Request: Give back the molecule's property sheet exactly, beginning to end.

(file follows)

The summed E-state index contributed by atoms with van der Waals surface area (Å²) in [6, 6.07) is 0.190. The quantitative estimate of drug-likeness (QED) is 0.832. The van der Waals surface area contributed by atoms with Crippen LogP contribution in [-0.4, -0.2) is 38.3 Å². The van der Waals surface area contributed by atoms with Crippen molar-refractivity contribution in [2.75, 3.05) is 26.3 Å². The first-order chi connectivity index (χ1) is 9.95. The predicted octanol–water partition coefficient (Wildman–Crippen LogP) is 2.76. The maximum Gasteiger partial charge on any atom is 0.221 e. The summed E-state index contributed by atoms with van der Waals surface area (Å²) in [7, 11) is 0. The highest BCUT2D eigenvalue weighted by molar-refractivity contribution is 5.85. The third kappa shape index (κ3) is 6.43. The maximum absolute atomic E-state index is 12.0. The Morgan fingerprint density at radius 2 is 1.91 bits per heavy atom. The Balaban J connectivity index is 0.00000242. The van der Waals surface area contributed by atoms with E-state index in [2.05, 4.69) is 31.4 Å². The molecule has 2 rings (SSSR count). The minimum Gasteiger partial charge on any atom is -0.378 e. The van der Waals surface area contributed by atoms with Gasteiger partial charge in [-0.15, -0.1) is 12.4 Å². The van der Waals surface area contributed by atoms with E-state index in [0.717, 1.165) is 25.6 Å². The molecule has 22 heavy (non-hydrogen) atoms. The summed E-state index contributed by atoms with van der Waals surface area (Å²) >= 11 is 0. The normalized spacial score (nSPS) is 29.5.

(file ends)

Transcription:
The summed E-state index contributed by atoms with van der Waals surface area (Å²) in [6, 6.07) is 0.190. The quantitative estimate of drug-likeness (QED) is 0.832. The van der Waals surface area contributed by atoms with Crippen LogP contribution in [-0.4, -0.2) is 38.3 Å². The van der Waals surface area contributed by atoms with Crippen molar-refractivity contribution in [2.75, 3.05) is 26.3 Å². The first-order chi connectivity index (χ1) is 9.95. The predicted octanol–water partition coefficient (Wildman–Crippen LogP) is 2.76. The maximum Gasteiger partial charge on any atom is 0.221 e. The summed E-state index contributed by atoms with van der Waals surface area (Å²) in [7, 11) is 0. The highest BCUT2D eigenvalue weighted by molar-refractivity contribution is 5.85. The third kappa shape index (κ3) is 6.43. The maximum absolute atomic E-state index is 12.0. The Morgan fingerprint density at radius 2 is 1.91 bits per heavy atom. The Balaban J connectivity index is 0.00000242. The van der Waals surface area contributed by atoms with E-state index in [2.05, 4.69) is 31.4 Å². The molecule has 2 rings (SSSR count). The minimum Gasteiger partial charge on any atom is -0.378 e. The van der Waals surface area contributed by atoms with Gasteiger partial charge in [-0.15, -0.1) is 12.4 Å². The van der Waals surface area contributed by atoms with E-state index in [0.717, 1.165) is 25.6 Å². The molecule has 22 heavy (non-hydrogen) atoms. The summed E-state index contributed by atoms with van der Waals surface area (Å²) >= 11 is 0. The normalized spacial score (nSPS) is 29.5.